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Sunday, September 11, 2011

GRAND CANYON: AfterImage Series

This is the first of 25 or more weekly posts that will chronicle one of the most extraordinary opportunities of my life: spending 3 weeks living on the South Rim of the Grand Canyon as Artist in Residence, in January and February, 2011.

The blog series will unfold in something like real time--or rather the recreation of real time. It's a stab at capturing the inspiration process, rather than simply presenting inspiration's finished product. I'll begin with my arrival at the Canyon, and the ideas that flowed so fast I could barely make a cup of tea, because I had to keep rushing back to my notebook in the living room, which looked out onto the North Rim, to jot down ideas I'd had while waiting for the water to boil in the kitchen...I had no peace, and that was good.

The Artist in Resident's living room, above Verkamp's Visitor's Center. To the right is the view from the living room window.

As the series unfolds I'll chronicle these invasive, tea-interrupting ideas, and how they evolved from scribbles and sketches into finished artwork--or, I should say, are still evolving, as the work as a whole is still in progress. (Let's hope I finish by February, 2012, as I'd like to conclude the series more or less a year to the day I left the Canyon. It'll be a push, so if my friends wonder why I'm slow in returning emails, please know that I'm not lying on the sofa peeling grapes, but trying to turn these fragments into art...)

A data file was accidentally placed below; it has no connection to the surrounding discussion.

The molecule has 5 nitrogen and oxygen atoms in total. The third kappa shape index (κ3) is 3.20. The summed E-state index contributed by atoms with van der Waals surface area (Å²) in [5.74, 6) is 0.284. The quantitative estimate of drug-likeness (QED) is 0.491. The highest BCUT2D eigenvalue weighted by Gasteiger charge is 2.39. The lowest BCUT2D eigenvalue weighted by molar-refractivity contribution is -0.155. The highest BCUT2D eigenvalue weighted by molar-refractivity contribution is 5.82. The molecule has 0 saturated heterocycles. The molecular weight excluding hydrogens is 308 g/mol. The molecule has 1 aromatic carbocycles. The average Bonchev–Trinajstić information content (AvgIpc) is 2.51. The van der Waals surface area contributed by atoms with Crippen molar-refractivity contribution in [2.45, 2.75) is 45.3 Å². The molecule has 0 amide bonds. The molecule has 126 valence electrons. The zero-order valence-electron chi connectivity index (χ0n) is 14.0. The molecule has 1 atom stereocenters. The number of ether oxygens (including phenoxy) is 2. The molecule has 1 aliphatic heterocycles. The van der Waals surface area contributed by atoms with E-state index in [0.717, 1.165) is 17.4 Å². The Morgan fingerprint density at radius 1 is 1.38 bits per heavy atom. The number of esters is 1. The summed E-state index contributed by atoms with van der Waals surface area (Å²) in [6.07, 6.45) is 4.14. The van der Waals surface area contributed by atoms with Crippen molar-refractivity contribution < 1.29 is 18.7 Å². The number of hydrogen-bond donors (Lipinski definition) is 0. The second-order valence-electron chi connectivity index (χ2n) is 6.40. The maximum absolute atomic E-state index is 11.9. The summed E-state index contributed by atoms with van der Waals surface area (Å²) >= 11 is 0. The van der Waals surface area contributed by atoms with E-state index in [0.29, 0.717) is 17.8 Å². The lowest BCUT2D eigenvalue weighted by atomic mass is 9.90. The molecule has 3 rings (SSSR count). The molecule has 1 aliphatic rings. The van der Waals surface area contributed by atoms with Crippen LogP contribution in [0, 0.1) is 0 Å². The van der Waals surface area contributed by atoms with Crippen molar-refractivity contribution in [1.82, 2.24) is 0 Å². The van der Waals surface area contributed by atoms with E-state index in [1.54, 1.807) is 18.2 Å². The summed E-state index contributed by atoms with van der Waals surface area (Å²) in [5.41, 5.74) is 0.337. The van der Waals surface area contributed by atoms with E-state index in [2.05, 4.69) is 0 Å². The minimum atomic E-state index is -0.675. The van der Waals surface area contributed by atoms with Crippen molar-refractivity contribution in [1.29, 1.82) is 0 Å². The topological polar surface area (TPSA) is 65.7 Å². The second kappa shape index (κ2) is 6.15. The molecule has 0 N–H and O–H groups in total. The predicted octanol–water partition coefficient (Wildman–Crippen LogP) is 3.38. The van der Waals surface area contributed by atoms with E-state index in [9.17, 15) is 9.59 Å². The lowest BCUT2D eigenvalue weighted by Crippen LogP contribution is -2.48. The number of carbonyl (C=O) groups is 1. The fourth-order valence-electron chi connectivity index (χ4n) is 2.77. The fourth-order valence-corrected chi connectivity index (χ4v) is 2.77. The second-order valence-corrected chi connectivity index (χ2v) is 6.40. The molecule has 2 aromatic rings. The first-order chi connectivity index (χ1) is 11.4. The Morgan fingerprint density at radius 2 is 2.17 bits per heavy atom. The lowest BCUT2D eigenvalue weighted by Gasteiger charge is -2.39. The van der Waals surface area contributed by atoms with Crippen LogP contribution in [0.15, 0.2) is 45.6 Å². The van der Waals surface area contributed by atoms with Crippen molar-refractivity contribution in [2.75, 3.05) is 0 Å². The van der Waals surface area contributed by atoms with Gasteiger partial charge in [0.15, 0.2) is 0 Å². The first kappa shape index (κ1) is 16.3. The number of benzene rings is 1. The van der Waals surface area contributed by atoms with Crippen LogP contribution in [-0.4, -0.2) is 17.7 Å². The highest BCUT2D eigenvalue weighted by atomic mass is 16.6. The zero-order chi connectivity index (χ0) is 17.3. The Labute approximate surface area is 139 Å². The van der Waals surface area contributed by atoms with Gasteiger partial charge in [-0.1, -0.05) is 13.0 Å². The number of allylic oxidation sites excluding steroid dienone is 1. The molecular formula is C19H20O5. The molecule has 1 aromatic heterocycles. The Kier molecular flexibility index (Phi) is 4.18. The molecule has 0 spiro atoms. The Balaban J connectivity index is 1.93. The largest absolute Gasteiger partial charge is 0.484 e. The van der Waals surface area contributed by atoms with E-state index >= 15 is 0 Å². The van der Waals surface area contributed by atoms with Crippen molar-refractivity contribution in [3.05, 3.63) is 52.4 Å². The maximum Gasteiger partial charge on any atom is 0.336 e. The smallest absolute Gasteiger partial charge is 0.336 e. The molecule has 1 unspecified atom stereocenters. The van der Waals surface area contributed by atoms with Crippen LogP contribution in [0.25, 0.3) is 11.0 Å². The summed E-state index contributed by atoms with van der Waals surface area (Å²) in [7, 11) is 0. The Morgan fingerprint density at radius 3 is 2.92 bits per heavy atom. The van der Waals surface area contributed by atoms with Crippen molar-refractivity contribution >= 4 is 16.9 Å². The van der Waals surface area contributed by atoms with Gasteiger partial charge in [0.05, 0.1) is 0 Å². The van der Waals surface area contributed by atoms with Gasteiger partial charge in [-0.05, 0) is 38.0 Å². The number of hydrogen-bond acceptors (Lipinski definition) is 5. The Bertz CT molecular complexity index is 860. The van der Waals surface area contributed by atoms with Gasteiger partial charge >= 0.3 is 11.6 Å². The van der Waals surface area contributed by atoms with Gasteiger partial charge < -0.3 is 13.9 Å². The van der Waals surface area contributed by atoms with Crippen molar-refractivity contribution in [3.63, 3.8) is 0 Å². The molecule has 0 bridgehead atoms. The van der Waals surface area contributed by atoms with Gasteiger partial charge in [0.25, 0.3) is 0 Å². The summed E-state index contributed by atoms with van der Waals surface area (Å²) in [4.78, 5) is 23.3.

Most entries will be posted on Monday mornings--unless I'm traveling, and then it's anyone's guess.

For anyone interested in the South Rim AIR program, see their website:


I arrived at the apartment. And there was the Canyon in the windows. I wasn't ready to see it yet--I didn't feel up to it. I was tired and jet-lagged, already beginning to struggle with what I'd learn would be altitude sickness. I needed to be sharp--ultra-sharp, perception honed, mind's eye memory at the ready--to meet the moment head on, my first view of the Grand Canyon. Ready to make a fine memory. And instead my hair was dirty and I was tired and I had a pebble in my boot. So I turned around and didn't look right away.

That lasted about 30 guilty seconds. When I did look out the lavish windows, into the vast red expanse, I still wasn't on my game, but can anyone ever live up to the Grand Canyon? The first thing I noticed were the absences.

Journal entry: 26 January 2011

My first view of the Grand Canyon

 I saw what wasn’t there before I saw what was. The blank spaces, the deep blue shadows falling from the face of the North Rim—they leapt at me and claimed my sight.

 The majesty of distance; the rocky reds and golds; the ancient tendrils of earth shakily staking a spot in the sun for deep time: these things brought me to the edge of tears when I thought about them.

 But those negative spaces came before thought. The rivers of shadow flowing down the North Rim. Time manifested vertically, pivoting horizontally. The Canyon as sundial, its cast shadows marking a trail of time like the one labeled on the South Rim Trail, albeit in hours instead of eons.

 Alright: I guess I thought about the absences, too. But that came later. First came the lure of abstraction: the blank, blue, negative spaces, streaming like inky tributaries of the night sky—at 5 pm, in strong late sun, a once and future promise—down to the Colorado River. Repositories of the imagination. Where fiction grows and flourishes.

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